Saving lives over the phone - Emergency Medical Dispatchers are the lifeline of the EMS system|
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When you call 9-1-1 in a medical emergency in Toronto, you’ll be patched
through to a highly-trained emergency medical dispatcher (EMD) in Toronto EMS’
Central Ambulance Communications Centre (CACC). The call receiver will get the
address and some basic information about the severity of the illness or injury
and start the closest available ambulance on the way. A further series of more
detailed questions will let the EMD update the paramedics en route about the
Their work doesn’t end there. While the medics are on the way, the dispatcher
will offer the caller advice on how to help treat or comfort the patient, often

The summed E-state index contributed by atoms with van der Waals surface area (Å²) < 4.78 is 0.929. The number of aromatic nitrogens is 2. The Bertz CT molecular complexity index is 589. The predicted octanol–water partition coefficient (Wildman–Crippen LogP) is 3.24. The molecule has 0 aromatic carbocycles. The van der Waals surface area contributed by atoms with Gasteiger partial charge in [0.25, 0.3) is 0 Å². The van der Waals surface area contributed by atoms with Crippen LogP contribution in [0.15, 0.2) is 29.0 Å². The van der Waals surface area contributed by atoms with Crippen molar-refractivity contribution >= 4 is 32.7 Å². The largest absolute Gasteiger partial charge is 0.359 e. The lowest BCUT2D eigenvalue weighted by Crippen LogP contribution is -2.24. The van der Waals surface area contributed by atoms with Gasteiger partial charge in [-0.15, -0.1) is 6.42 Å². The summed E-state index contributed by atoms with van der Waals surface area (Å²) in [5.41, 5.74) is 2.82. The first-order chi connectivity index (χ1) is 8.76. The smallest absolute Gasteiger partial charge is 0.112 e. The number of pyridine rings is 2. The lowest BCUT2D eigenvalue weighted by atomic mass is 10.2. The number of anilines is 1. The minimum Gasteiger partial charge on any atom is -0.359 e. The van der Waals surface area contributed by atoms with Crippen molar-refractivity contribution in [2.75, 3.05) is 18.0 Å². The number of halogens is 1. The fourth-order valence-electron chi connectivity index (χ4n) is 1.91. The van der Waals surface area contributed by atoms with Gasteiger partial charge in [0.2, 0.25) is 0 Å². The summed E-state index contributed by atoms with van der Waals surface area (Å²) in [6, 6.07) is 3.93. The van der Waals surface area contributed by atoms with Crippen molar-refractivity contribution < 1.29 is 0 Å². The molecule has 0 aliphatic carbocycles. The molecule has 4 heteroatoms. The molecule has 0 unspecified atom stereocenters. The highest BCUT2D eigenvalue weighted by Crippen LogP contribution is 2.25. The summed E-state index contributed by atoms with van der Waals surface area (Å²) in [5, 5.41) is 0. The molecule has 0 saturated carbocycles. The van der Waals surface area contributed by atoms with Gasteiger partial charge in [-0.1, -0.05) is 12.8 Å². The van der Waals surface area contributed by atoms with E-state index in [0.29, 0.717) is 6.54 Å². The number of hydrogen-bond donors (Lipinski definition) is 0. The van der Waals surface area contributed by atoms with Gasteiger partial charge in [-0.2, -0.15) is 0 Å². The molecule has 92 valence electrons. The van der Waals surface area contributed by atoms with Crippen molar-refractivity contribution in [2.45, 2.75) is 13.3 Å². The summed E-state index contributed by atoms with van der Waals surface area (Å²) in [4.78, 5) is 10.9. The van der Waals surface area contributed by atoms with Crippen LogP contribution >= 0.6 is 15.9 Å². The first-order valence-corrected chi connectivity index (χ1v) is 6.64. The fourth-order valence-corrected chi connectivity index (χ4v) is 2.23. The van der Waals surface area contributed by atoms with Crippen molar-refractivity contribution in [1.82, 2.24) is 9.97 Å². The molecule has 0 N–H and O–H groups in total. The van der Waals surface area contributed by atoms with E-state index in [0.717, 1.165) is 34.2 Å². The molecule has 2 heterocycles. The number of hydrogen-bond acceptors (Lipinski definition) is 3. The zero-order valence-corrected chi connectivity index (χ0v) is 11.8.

with dramatic and life saving results. EMDs have helped deliver many babies by
offering instructions over the phone, talking nervous dads or siblings through
the delivery process. Another EMD calmly talked a frantic new mother through
the steps of infant heimlich maneuver, saving her choking baby’s life.
Once the paramedics have assessed the patient, an EMD will direct the paramedic
crew to take the patient to the nearest appropriate emergency department or
trauma centre. It’s a high- pressure job that requires intensive training and
the right temperament.
During EMS Week, we want to recognize the vital contribution our dispatchers
make to the prehospital medical system.
Date: Thursday, May 20, 2004
Time: 10 a.m. – 12 noon
Place: Emergency Services Headquarters, 4330 Dufferin St.
Reporters are invited to take a tour of the CACC, meet and interview some of
the dispatchers on duty, listen in to some calls and hear some tapes of the
amazing work our EMDs have done to save lives over the phone.
Larry Roberts, Coordinator, Toronto EMS Media Relations,
Peter Macintyre, Manager, Toronto EMS Community Safeguard Services,